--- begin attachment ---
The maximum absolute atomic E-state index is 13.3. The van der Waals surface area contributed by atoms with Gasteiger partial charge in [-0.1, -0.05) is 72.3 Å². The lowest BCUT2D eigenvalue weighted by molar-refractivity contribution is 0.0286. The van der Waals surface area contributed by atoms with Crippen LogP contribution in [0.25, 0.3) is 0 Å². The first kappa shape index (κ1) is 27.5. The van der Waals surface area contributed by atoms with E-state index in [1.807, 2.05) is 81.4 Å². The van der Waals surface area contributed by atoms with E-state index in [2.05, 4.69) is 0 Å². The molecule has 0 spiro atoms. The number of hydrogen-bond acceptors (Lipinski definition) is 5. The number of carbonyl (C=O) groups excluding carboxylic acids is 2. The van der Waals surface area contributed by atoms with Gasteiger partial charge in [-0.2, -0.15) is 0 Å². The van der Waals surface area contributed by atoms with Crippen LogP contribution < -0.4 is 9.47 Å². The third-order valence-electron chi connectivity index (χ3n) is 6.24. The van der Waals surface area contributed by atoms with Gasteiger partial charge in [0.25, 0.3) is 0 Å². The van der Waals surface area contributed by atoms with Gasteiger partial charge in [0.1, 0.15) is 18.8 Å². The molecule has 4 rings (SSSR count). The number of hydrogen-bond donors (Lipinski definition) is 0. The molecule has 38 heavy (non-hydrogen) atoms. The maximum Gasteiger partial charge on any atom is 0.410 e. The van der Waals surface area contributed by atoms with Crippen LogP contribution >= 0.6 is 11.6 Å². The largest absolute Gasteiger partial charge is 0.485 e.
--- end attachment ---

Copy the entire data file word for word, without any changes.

The maximum absolute atomic E-state index is 13.3. The van der Waals surface area contributed by atoms with Gasteiger partial charge in [-0.1, -0.05) is 72.3 Å². The lowest BCUT2D eigenvalue weighted by molar-refractivity contribution is 0.0286. The van der Waals surface area contributed by atoms with Crippen LogP contribution in [0.25, 0.3) is 0 Å². The first kappa shape index (κ1) is 27.5. The van der Waals surface area contributed by atoms with E-state index in [1.807, 2.05) is 81.4 Å². The van der Waals surface area contributed by atoms with E-state index in [2.05, 4.69) is 0 Å². The molecule has 0 spiro atoms. The number of hydrogen-bond acceptors (Lipinski definition) is 5. The number of carbonyl (C=O) groups excluding carboxylic acids is 2. The van der Waals surface area contributed by atoms with Gasteiger partial charge in [-0.2, -0.15) is 0 Å². The van der Waals surface area contributed by atoms with Crippen LogP contribution < -0.4 is 9.47 Å². The third-order valence-electron chi connectivity index (χ3n) is 6.24. The van der Waals surface area contributed by atoms with Gasteiger partial charge in [0.25, 0.3) is 0 Å². The van der Waals surface area contributed by atoms with Gasteiger partial charge in [0.1, 0.15) is 18.8 Å². The molecule has 4 rings (SSSR count). The number of hydrogen-bond donors (Lipinski definition) is 0. The molecule has 38 heavy (non-hydrogen) atoms. The maximum Gasteiger partial charge on any atom is 0.410 e. The van der Waals surface area contributed by atoms with Crippen LogP contribution >= 0.6 is 11.6 Å². The largest absolute Gasteiger partial charge is 0.485 e.